Code Motion

Global value numbering enables us to decide whether a computation at a given program point is redundant or not, and therefore whether to eliminate it. Another way of reducing the number of computations a program carries out is to move them from frequently-executed parts of the program to parts that are executed less often. There are, of course, constraints on such moves that must be checked by checking global relationships among computations.

Example

Embedding our array calculation in a loop illustrates the problems and potential profits:
i = l1 + 1;
do {
  j = l2 + 1;
  do {
    k = l3 + 1;
    do {
      a[i,j,k] = ( a[i-1,j,k] + a[i+1,j,k] +
                   a[i,j-1,k] + a[i,j+1,k] +
                   a[i,j,k-1] + a[i,j,k+1] ) / 6.0;
      k++;
    } while (k < u3);
    j++;
  } while (j < u2);
  i++;
} while (i < u1);
Recall that the array assignment computed i*C1 + j*C2 + k*C3 seven times.

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Control flow graph and dominator tree

The dominance frontier of each dominator tree node is given in square brackets beside the node:

Here are the tuples, grouped into basic blocks numbered according to the diagram. Only the ones we've already seen from the array assignment are shown, and all program point numbers are omitted. Moreover, the value numbers of the original tuples have been preserved and new ones assigned to the new tuples. Finally, i, j and k without subscripts represent the initial variables; subscripted occurrences represent renamings due to assignments within the for-loops:

1:
V11:=l1+1
i1:=V11
Jump(2)

2:
i2:=phi(i1,i3);
j1:=phi(j,j4);
k1:=phi(k,k5);
V21:=l2+1
j2:=V21
Jump(3)

3:
j3:=phi(j2,j4);
k2:=phi(k1,k5);
V31:=l3+1
k3:=V31
Jump(4)

4:
k4:=phi(k3,k5);
V1:=i2
V2:=V1*C1
V3:=j3
V4:=V3*C2
V5:=V2+V4
V6:=k4
V7:=V6*C3
V8:=V5+V7
V9:=V8-C01
V10:=a[V9]
...
V41:=V6+1
k5:=V41
V42:=V41<u3
JumpT(4,V42)
JumpF(5,V42)

5:
V51:=V3+1
j4:=V51
V52:=V51<u2
JumpT(3,V52)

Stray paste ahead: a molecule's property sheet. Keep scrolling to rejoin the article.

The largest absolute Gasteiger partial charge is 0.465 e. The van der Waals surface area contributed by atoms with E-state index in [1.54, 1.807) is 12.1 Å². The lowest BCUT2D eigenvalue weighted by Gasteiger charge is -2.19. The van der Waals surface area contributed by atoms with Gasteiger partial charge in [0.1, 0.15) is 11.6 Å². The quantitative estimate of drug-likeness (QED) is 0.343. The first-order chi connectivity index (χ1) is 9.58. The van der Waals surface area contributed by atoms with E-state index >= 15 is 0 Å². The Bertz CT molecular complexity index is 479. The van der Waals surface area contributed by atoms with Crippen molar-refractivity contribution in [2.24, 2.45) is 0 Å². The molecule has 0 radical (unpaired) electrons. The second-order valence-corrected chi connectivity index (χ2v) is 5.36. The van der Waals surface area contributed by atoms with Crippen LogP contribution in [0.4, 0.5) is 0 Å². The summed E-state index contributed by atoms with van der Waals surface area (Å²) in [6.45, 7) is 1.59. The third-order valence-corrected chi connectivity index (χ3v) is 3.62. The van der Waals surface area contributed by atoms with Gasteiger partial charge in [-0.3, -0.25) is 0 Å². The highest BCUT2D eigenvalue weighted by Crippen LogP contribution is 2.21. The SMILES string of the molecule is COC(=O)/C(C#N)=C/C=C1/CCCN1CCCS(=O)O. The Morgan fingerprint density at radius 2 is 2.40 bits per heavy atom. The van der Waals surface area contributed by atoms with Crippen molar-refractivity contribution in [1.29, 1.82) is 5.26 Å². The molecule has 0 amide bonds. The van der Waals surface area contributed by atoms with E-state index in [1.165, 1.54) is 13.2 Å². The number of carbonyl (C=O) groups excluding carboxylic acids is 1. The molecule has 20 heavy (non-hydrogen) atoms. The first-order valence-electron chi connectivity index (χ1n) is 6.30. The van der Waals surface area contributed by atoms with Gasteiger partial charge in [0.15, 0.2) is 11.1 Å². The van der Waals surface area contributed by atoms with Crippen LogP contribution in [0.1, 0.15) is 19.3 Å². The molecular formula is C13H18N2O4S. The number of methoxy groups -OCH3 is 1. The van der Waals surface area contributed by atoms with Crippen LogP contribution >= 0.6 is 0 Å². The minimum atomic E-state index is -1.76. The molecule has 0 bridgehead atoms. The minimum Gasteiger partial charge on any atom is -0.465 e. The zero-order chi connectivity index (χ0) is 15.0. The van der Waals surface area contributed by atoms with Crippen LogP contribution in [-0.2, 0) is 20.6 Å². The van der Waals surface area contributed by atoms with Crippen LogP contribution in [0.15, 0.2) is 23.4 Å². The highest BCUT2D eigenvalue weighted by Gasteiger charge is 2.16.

JumpF(6,V52)

6:
V61:=V1+1
i3=V61
V62:=V61<u1
JumpT(2,V62)
JumpF(exit,V62)

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Constraints on code motion

In general, one cannot move a computation

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Example

Consider V1 and V2, which are computed in block 4:

Thus the lumped computation could be carried out in any of the three starred blocks.

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A more complex example

This example is taken from Lazy code motion, ACM SIGPLAN Notices, 27 (July, 1992) 224-234.

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Critical edges

A critical edge is an edge in the flow graph leading from a node with multiple successors to a node with multiple predecessors. Critical edges can cause problems for code motion.

Consider the implementation of

if (i != 0)
  while (j > (k / i)) {
    ...  /* No changes made to i or k here */
    j--;
  }

1:
V11:=i
V12:=V11!=0
JumpT(exit,V12)
JumpF(2,V12)

2:
j1:=phi(j,j2)
V21:=k
V22:=V21/V11
V23:=j1
V24:=V23>V22
JumpT(3,V24)
JumpF(exit,V24)

3:
...
V32:=j1-1
j2:=V32
Jump(2)
Both V21 and V22 are constant within the loop, yet neither can be moved to block 1 because that would move them onto a path along which they would not have been computed by the original program.

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Removing critical edges

The problem can be easily resolved: Break the critical edge by introducing an empty basic block:

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Pre-tested loops

The original example of the array calculation could have been written using for statements instead of do-while:
for (i = l1 + 1; i < u1; i++)
  for (j = l2 + 1; j < u2; j++)
    for (k = l3 + 1; k < u3; k++)
      a[i,j,k] = ( a[i-1,j,k] + a[i+1,j,k] +
                   a[i,j-1,k] + a[i,j+1,k] +
                   a[i,j,k-1] + a[i,j,k+1] ) / 6.0;
Here is the definition of a for statement:
for (i = l1 + 1; i < u1; i++) S;

i = l1 + 1;
while (i < u1) {
  S;
  i++;
}

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Control flow graph and dominator tree

The dominance frontier of each dominator tree node is given in square brackets beside the node:

Here are the tuples, grouped into basic blocks numbered according to the diagram:

1:
V11:=l1+1
i1:=V11
Jump(2)

2:
i2:=phi(i1,i3)
j1:=phi(j,j3)
V21:=i2
V22:=V21<u3
JumpT(3,V22)
JumpF(exit,V22)

3:
V31:=l2+1
j2:=V31
Jump(4)

4:
j3:=phi(j2,j4)
k1:=phi(k,k3)
V41:=j3
V42:=V41<u3
JumpT(5,V42)
JumpF(9,V42)

5:
V51:=l3+1
k2:=V51
Jump(6)

6:
k3:=phi(k2,k4)
V61:=k3
V62:=V61<u3
JumpT(7,V62)
JumpF(8,V62)

7:
V1:=i2
V2:=V1*C1
...
V71:=V6+1
k4:=V71
Jump(6)

8:
V81:=V41+1
j4:=V81
Jump(4)

9:
V61:=V21+1
i3=V61
Jump(2)

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Landing pads

A partial solution to the problem is for the translator to modify the implementation of the for statement by duplicating the test:

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